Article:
Golden Eagles Biology

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Golden Eagle Biology

[/av_textblock] [av_textblock size=” font_color=” color=” custom_class=”] Biology | Behavior | Diet | Nests | Demographics | Eaglets | Status
Symbolism | Laws Protecting Eagles | Dangers | AEF & Golden Eagles | Overview
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Golden Eagle landing

A Golden Eagle makes a landing! Photo taken in western Wyoming, ©Rob Palmer –

[/av_textblock] [av_textblock size=” font_color=” color=” custom_class=”][/av_textblock] [av_toggle_container initial=’0′ mode=’accordion’ sort=” custom_class=”] [av_toggle title=’What is the scientific name for the golden eagle?’ tags=”] All eagles belong to the family Accipitridae. The scientific or binomial name for Golden Eagles is Aquila chrysaetos canadensis.  The first part of the name is the genus to which the species belongs; the second part identifies the species within the genus.

There are possibly 6 subspecies of Golden Eagles. All subspecies begin with aquila chrysaetos; the third part of the name identifies where that eagle is located geographically.

The subspecies living in North America is aquila chrysaetos canadensis.

Subspecies Aquila chrysaetos chrysaetos (Europe and Asia)
Subspecies Aquila chrysaetos kamtschatica (northeast Asia – a possible subspecies)
Subspecies Aquila chrysaetos homeyen (Spain, North Africa)
Subspecies Aquila chrysaetos daphanea (Iran to central China)
Subspecies Aquila chrysaetos japonica (Korea and Japan)
[/av_toggle] [av_toggle title=’What is a ‘booted’ eagle? Is the Golden Eagle a booted eagle?’ tags=”] A booted eagle is one whose legs have feathers all the way to the toes. The Golden Eagle, unlike the Bald Eagle, is booted.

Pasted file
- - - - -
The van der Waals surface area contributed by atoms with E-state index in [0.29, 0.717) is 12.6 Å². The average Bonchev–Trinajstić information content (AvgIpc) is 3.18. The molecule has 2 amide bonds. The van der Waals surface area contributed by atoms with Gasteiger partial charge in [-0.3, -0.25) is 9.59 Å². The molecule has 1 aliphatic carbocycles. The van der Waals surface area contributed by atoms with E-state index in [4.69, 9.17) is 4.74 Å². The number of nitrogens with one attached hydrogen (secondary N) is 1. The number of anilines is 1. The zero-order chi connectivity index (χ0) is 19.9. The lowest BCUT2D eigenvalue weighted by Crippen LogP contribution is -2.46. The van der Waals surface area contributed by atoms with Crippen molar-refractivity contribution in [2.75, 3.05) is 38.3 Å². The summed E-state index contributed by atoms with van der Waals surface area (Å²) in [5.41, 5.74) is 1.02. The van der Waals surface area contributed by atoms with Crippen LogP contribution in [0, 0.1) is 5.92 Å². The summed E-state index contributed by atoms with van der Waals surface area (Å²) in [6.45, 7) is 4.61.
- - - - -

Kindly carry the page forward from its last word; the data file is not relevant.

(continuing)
[/av_toggle] [av_toggle title=’How can you tell the difference between male and female Golden Eagles?’ tags=”] The females are considerable larger than their male counterparts, and can weigh 1/4 to 1/3 more than a male.  The coloration is the same on both sexes.
[/av_toggle] [av_toggle title=’How did the Golden Eagle get its name?’ tags=”] The Golden Eagle is covered with a golden-brown layer of feathers, with feathers on the head and back of the neck a slightly lighter golden color.
[/av_toggle] [av_toggle title=’What color are a golden eagle’s eyes, beak, and talons?’ tags=”] An adult Golden Eagle’s eyes are dark brown, their bills and claws are black and their ceres (top part of beak closest to head) and feet are yellow.
[/av_toggle] [av_toggle title=’How large is a golden eagle?’ tags=”] The Golden Eagle is one of the largest and fastest raptors in North America. The Cornell Lab of Ornithology lists these size statistics:

Length: 27.6 – 33.1 inches

Wingspan: 72.8 – 86.6 inches

Weight : 6.6 – 13.5 pounds

American Golden Eagles are usually smaller than the ones in Europe and Asia, but the heaviest Golden Eagle on record,  a female, banded and released in 2006 in Wyoming,  weighed in at 16 pounds.
[/av_toggle] [av_toggle title=’What enables eagles to see from incredible distances?’ tags=”] The Audubon Newsletter from November 2016 had a really good explanation as to how Golden Eagles spot prey from incredible distances.  This audio story is from BirdNote, an Audubon partner.

[/av_toggle] [av_toggle title=’What is the life expectancy of a golden eagle?’ tags=”] In the wild, they have been known to live up to 32 years; in captivity, the oldest Golden Eagle on record was 46 years.
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